Why am I unable to authenticate via sshagent inside docker?

2 minute read


sshagent step consistently or intermittently does not work within the docker.image().inside {} block.



The SSH Agent Plugin bundles a few ssh-agent implementation. When Pipeline enters the sshagent step, it will print out the selection process into a Console Output. If the implementation was selected successfully and the misconfiguration is ruled out, there are two possible causes.

1. Version of SSH Agent Plugin does not support Docker Pipeline

Version 1.10 adds the support for the Docker Pipeline. This the minimum version you should use for the sshagent step to work inside the Docker container.

2. Selected ssh-agent implementation does not consistently work with Docker

If the version of the plugin is greater than 1.10 but less than 1.14, you are most likely affected by the issue JENKINS-36997, see the root cause analysis below. You can fix the problem by upgrading the SSH Agent Plugin to 1.14 or newer and installing ssh-agent command inside Docker container. If ssh-agent is not available inside the container, the plugin will fallback to the earlier implementation, which is still affected. If you cannot satisfy either of conditions, you can work the issue around by changing the location of the workspace to avoid deep nesting which leads to a long absolute file path of the socket.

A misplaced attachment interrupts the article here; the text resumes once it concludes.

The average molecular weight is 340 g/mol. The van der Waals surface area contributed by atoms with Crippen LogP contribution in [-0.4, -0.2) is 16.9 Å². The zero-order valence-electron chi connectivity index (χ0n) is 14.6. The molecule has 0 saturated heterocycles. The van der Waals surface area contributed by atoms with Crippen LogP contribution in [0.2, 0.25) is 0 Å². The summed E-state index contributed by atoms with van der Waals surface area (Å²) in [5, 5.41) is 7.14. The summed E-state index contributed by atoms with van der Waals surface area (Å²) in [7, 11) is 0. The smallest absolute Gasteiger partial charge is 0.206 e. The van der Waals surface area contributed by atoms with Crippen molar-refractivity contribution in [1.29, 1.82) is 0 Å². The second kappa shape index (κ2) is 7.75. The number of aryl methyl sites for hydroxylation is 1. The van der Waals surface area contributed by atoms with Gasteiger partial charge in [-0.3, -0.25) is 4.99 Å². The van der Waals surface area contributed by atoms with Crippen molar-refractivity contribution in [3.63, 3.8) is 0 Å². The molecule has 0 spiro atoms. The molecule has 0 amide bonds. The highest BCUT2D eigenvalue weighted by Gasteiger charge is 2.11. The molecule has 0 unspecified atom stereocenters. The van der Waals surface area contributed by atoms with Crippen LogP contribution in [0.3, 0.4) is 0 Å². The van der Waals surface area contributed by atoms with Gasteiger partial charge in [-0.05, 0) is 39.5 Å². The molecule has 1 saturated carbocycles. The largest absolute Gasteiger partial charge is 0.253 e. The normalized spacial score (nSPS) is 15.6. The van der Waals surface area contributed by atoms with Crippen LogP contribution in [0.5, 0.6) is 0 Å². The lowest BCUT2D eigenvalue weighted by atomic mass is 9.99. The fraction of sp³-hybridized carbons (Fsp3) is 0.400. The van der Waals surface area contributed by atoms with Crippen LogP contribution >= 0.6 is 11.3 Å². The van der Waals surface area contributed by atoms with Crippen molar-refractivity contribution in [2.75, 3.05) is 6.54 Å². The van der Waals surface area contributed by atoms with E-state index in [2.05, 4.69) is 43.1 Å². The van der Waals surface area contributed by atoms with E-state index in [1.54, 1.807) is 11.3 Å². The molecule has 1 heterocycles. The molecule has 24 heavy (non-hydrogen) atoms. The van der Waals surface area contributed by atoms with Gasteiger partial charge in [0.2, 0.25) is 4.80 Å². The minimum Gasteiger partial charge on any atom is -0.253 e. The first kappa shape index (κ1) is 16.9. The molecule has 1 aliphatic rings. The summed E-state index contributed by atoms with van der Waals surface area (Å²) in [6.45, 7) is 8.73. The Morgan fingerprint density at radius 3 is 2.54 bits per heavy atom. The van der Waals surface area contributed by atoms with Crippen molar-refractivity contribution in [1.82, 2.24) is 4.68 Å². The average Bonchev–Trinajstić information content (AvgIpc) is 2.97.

Root cause

Jenkins Agent running on the node that serves as a Docker host itself acts as an SSH Agent. By default, it creates the Unix socket in the Workspace temp directory to enable communication with the processes that require access to the keys. However, if the length of the absolute path of the socket file inside Workspace temp is greater than 108 (max path length restriction on the Unix domain socket, ref), it is instead created in the default system temp directory.

Processes inside the docker container communicate with the same SSH Agent described above. This is made possible by the automatic mounting of the Workspace and Workspace temp directories. Unfortunately, this means that if the Jenkins Agent was forced to create the socket in the system temp instead of the Workspace one, processes inside the container are not able to access it.